Lori and William Small

Architectural style and interior design trends of residential properties evolve over time. The traditional mountain Tuscan-style homes characterized by sloped roofs, paneled doors, heavy stone exteriors, textured plastered walls, rough-cut woods and granite countertops, popular and built in the 1990s and early 2000s in the Aspen-Snowmass real estate market, can seem dated next to the very contemporary and so called “mountain modern” homes being built today. Log cabin style homes could also fall into the traditional category as well.

The common perception among real estate brokers, architects and builders is that contemporary style homes sell quicker, easier and at a higher price per square foot than the more traditional mountain styles in the current Aspen-Snowmass market. This feeling is evident from the great number of new homes being built in Aspen with a contemporary state-of-the-art style of architecture and interior design. Assuming this perception to be true, what type of sales premium could you expect if the home you are selling is one style versus the other?

To determine if that perception is correct and what sales premium might exist, over 50 home sales in the past year in the Aspen area were reviewed. Of those sales, roughly a third would be considered a contemporary style, while two-thirds were a traditional style. Although every property is distinct by nature and location, there are some discernible patterns. Besides looking at final sales prices per square foot, the number of days on the market was also reviewed.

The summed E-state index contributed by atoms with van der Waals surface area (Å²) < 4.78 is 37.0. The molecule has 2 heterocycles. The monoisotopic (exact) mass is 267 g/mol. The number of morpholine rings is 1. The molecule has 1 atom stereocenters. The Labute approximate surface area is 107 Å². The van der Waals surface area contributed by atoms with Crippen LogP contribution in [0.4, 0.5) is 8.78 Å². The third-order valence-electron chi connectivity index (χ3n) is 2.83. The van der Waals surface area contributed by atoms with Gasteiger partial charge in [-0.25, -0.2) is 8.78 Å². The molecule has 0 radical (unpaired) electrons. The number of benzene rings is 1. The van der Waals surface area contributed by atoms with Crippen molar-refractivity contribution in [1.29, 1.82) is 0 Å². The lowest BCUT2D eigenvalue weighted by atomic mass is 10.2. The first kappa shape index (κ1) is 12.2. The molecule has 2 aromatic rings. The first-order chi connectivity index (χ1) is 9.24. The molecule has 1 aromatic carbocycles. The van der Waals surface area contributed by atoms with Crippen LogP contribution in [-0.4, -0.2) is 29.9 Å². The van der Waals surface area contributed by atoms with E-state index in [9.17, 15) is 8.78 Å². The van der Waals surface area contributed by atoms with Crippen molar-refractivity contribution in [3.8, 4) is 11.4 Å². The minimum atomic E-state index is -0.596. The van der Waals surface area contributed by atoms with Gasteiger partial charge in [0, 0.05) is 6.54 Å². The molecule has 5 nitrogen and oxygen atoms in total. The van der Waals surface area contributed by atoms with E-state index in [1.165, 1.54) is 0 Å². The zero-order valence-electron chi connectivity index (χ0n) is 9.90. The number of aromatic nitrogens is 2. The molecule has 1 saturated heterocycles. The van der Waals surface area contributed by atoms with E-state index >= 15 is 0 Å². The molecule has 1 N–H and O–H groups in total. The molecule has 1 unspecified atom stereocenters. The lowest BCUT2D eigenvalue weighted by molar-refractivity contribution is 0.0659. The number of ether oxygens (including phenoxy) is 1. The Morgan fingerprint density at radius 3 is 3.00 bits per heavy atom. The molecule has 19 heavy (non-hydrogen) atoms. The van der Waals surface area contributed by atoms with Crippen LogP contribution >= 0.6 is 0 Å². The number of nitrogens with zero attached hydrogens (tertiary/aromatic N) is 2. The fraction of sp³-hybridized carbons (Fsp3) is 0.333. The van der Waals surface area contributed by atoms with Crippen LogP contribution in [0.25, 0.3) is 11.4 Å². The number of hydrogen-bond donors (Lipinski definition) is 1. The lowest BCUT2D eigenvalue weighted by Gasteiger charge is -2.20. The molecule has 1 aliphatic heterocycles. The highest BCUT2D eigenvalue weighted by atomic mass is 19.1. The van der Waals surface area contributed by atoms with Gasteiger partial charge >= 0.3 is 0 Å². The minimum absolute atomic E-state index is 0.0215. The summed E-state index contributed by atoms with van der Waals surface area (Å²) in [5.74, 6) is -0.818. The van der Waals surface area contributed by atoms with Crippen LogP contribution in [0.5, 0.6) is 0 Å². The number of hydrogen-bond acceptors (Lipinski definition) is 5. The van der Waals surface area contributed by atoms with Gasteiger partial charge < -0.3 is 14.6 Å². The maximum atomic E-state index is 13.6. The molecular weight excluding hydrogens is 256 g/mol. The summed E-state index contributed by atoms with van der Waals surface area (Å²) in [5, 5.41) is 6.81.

The research showed that contemporary homes, on average, sell for as much as 26 percent more per square foot than traditional homes in comparable locations. The average price per square foot across all submarkets for a traditional style home in the study group was $1,689, while contemporary style homes sold for an average of $2,135 per square foot. In terms of the average days on the market for both styles of home, there didn’t seem to be much difference. Both styles seem on average to take about 355 days to sell, however, newer homes which are primarily of contemporary design, are often listed for sale while they are still under construction so the timeframe to sell a contemporary home may actually be shorter if you remove the construction period from the days on the market statistic.

The style home a buyer purchases is a very personal decision. A number of factors, such as location, views, lot quality, home layout and neighborhood can have more of an impact on value than the style. However, all things being equal, the statistics seem to show buyers are currently willing to pay a significant premium for a cutting edge contemporary home over a classic traditional style home. There are two possible reasons for this outcome. One is that buyer values continue to favor the latest and advanced designs even in a mountain environment.

The other reason is one of supply and demand. Traditional mountain style homes have been built in the Aspen Snowmass area for 25 to 30 years. They are greater in number and more available for sale. Contemporary style homes are rarer and tend to make up a smaller percentage of homes available to buy. Arguably, the supply of up-to-date contemporary style homes has not kept up with the demand, creating an environment where sellers can charge a premium for leading edge design. As more and more contemporary homes are built in Aspen over the coming years, it’s possible that this value premium will disappear. But for now, there is clear evidence that contemporary style homes are selling for a premium in today’s market.

Lori Small is a luxury real estate broker associate with Coldwell Banker Mason Morse; and William Small, CCIM is the Founder and CEO of Zenith Realty Advisors, LLC, a commercial-investment real estate advisory and investment firm. Lori can be reached at and William can be reached at